matrixoperations1.mw

**Matrix operations**

Examples of matrix operations in Maple. First addition and scalar multiplication. If sizes do not match, then you get an error message. The data structure underlying matrices and vectors is called an **rtable**. Thus this word appears in error messages.

**> ** |
**A:=Matrix([[1,2,3],[3,2,1]]);** |

**> ** |
**B:=Matrix([[-2,3,7],[7,5,9]]);** |

**> ** |
**C:=Matrix([[-1,2],[3,7]]);** |

Error, (in rtable/Sum) invalid arguments |

**Matrix multiplication**

Here you have two possible forms of notation. First we use the shorthand notation, a period.

**> ** |
**MatrixMatrixMultiply(C,A);** |

You will not need this longer form in the course, but it is important to use in cases where one needs to control memory usage, i.e. if the two matrices are very large. See the Maple documentation for details, if you need to use it.

Powers of matrices are computed as follows.

**> ** |
**X:=Matrix([[1,1,1],[0,1,1],[0,0,1]]);** |

You can compute the inverse of a matrix, using the power notation:

It is also possible to deal with matrices consisting of symbols. Here is an example of matrix multiplication for two matrices, a 2x2 and a 2x3 matrix. We redefine some of the variables used above. At the same time we show how to use an indexing function to name the entries.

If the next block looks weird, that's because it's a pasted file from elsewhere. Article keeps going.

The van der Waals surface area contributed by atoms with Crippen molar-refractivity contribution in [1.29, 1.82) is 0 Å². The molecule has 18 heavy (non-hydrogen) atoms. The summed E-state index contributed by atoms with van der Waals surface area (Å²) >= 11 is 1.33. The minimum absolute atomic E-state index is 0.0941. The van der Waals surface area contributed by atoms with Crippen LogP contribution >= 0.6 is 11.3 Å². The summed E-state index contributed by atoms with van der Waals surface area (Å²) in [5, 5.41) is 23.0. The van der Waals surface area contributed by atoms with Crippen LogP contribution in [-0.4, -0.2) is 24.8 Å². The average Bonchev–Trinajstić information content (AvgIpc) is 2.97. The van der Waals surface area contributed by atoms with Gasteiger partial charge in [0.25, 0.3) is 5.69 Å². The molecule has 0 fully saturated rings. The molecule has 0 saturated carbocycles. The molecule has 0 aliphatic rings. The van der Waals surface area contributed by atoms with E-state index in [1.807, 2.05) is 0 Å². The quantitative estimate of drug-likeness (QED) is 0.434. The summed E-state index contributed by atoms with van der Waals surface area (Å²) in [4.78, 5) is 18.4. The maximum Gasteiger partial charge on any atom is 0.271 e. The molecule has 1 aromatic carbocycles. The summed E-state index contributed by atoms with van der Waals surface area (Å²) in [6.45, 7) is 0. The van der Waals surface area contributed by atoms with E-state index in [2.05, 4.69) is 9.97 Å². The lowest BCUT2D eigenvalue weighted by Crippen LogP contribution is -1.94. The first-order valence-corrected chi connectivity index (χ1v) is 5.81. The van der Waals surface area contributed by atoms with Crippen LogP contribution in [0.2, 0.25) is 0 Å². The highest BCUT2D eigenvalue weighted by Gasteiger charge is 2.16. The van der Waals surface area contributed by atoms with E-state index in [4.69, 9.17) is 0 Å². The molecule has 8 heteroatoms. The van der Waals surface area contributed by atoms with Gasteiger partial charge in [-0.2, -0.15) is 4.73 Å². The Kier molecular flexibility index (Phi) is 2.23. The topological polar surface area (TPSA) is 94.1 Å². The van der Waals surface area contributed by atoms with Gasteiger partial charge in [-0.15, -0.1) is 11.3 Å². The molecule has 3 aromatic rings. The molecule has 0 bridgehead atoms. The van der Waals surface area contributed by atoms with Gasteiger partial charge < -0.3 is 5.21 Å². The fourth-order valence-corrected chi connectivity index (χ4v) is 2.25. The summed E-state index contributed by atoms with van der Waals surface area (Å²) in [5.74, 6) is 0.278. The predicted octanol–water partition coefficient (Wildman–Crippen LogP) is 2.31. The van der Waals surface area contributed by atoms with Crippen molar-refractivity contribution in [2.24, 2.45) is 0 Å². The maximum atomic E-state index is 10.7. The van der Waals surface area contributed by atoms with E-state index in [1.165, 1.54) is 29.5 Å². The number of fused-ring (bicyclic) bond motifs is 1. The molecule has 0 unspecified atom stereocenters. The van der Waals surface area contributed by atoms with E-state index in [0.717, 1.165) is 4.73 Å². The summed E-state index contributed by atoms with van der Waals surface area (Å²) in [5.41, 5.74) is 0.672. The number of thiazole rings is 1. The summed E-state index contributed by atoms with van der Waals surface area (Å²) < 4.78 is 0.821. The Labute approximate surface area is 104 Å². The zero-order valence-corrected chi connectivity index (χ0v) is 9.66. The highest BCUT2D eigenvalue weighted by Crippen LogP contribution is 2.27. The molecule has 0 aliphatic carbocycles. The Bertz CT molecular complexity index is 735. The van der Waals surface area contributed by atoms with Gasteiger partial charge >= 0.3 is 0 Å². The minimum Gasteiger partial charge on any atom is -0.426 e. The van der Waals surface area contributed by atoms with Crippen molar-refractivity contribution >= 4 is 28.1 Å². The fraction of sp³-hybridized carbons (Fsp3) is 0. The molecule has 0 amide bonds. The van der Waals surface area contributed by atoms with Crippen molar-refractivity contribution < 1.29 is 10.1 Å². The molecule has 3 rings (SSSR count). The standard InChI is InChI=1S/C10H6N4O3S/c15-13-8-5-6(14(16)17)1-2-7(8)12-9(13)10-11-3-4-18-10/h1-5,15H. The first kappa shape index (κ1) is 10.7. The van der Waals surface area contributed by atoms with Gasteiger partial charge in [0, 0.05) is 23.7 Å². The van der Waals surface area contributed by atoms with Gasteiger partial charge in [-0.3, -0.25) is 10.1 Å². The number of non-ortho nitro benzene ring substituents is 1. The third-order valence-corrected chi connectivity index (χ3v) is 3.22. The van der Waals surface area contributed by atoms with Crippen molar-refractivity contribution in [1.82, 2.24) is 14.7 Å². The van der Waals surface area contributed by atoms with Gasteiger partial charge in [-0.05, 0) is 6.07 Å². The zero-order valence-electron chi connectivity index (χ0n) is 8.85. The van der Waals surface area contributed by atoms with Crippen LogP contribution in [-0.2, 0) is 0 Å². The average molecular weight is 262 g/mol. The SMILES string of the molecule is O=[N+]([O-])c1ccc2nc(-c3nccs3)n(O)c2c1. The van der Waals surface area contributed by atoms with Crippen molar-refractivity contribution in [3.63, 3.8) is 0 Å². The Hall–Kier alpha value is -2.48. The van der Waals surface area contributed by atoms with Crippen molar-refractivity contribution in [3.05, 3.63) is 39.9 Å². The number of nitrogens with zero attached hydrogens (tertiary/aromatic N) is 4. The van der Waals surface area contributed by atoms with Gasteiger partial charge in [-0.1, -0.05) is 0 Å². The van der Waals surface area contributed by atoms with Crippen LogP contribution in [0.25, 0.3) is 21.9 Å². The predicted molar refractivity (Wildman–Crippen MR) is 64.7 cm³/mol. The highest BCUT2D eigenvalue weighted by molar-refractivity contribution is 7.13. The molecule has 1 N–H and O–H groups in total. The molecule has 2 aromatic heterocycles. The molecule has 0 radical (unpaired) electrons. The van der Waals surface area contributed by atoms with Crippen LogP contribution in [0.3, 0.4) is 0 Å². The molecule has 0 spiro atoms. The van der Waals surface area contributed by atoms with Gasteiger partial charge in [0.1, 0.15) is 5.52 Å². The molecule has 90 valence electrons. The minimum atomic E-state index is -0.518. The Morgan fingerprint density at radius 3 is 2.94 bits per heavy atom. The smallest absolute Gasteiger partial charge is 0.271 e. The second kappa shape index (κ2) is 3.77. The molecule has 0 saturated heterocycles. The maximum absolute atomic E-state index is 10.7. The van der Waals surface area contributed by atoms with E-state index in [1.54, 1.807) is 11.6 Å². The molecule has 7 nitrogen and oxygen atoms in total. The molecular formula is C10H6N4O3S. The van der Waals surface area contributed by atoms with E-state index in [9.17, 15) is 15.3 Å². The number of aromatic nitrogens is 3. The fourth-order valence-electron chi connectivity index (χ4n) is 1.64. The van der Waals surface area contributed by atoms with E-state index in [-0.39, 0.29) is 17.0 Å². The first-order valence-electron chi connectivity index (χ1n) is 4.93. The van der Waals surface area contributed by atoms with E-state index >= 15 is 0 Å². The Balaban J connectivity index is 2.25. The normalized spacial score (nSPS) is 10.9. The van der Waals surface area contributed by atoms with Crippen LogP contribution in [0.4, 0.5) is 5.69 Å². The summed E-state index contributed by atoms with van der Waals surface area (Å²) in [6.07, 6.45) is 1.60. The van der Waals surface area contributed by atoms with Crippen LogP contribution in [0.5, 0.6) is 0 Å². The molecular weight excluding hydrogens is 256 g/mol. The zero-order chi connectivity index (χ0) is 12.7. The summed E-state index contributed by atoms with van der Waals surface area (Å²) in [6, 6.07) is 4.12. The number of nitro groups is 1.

**> ** |
**A:=Matrix(2,2,(i,j)->a[i,j]);** |

**> ** |
**B:=Matrix(2,3,(i,j)->b[i,j]);** |

Check that the formula is the one you expect to get from the discussion in Lay. You can also get the formula for the inverse of a 2x2 matrix:

You can refer to the entries in a matrix using the Maple subscript notation: We give two examples, recalling the matrix first.

An alternate way to get a matrix with symbol entries is the following:

**> ** |
**Z:=Matrix(3,2,symbol=z);** |

The transpose can be found in two different ways, as with all matrix operations.

Warning: Note that now the indexing and the positions no longer agree.